Eleven Falun Gong practitioners were in Amarillo on Tuesday to talk about the persecution of practitioners in China. Members of the group from the West Coast held a press conference at the Central Library on their way to Washington, D.C., for a campaign to bring awareness about conditions in China. A rally featuring 3,000 people is anticipated in Washington next week, said Gina Sanchez, a spokeswoman from Pasadena, Calif.
“I would like to call upon all kind-hearted people outside of China to stop this inhumane persecution,” said Ma Chunpu, 80.
Four practitioners – three of whom were detained in China – spoke Tuesday in Amarillo. Falun Gong officials say more than 250 people have been killed in China. The press briefing ended with a video depicting the persecution.
“We are here today, in traveling the entire breadth of America, to send out an SOS, to rescue the Falun Gong practitioners who are being persecuted and tortured in China,” Sanchez said. “We are seeking every means – diplomatic, legal and humanitarian – to stop any further killing of innocent people in China.”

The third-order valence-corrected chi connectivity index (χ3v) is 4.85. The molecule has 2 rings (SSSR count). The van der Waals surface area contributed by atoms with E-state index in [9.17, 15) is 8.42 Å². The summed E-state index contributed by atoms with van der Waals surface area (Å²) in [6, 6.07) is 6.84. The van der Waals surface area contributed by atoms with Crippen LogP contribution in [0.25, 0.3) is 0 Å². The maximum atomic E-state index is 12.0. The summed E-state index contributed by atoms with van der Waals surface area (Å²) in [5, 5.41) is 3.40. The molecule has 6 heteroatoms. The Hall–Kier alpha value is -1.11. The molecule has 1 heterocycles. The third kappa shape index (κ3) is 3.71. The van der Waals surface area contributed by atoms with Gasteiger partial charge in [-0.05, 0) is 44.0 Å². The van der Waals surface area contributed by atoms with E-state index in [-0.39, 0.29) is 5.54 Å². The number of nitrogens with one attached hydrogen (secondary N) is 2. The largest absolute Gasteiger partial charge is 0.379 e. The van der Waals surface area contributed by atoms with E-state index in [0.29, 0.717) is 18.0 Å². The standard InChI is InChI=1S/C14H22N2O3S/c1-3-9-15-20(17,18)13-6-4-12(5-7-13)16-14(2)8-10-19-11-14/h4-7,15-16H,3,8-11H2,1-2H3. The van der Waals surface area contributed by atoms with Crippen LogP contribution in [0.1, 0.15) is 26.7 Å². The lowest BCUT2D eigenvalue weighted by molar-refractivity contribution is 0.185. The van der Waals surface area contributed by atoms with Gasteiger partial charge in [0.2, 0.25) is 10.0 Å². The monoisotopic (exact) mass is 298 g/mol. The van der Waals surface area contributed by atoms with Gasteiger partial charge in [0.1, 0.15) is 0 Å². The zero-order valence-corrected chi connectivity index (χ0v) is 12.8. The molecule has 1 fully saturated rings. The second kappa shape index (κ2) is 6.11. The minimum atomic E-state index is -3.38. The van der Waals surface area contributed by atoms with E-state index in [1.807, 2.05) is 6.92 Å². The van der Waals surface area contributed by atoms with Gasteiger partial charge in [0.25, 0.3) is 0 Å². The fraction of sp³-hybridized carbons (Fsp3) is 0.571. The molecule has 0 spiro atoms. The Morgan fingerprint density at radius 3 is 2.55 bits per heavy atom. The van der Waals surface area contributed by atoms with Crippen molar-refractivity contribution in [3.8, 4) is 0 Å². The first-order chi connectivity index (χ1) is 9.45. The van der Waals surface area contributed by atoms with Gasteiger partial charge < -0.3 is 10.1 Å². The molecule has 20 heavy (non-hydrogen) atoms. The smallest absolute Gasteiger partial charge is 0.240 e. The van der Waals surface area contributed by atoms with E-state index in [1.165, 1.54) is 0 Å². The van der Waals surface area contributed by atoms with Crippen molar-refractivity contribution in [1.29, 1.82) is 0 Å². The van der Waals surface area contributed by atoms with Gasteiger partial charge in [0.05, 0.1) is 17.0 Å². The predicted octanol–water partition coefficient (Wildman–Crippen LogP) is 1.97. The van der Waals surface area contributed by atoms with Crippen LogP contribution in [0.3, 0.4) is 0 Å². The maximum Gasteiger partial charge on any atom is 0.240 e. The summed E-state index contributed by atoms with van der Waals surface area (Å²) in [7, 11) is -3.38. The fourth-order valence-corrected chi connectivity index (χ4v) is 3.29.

Yaning Liu got choked up talking about her mother in China.
Liu used to live in China, where Falun Gong (also known as Falun Dafa), a mind-body discipline, is illegal. Liu’s mother was arrested for practicing Falun Gong and has been imprisoned.
“(Officials) never let us know about her situation, so there were several months we lost track of her and didn’t even know whether she was alive or dead,” said Liu, who lives in Phoenix and came to the United States in 1998. “I continue my practice of Falun Gong without any trouble (here), but I am extremely worried about my mother.”
Falun Gong is a mind-body improvement movement that involves meditation and physical exercises. It started in China in 1992 but has been illegal since 1999.
Officials said Falun Gong has no political agenda or affiliation and is not a religion. But the Chinese government, particularly President Jiang Zemin, perceives Falun Gong as a threat, Falun Gong supporters say.
Falun Gong had 100 million followers when the crackdown started in 1999; supporters said they are not sure of the number now. Sanchez said Zemin initiated a law that makes it legal to execute practitioners.
(This news article was also published (but not available now) at Amarillo Globe: http://www.amarillonet.com/stories/071101/new_inchina.shtml, By Don Munsch)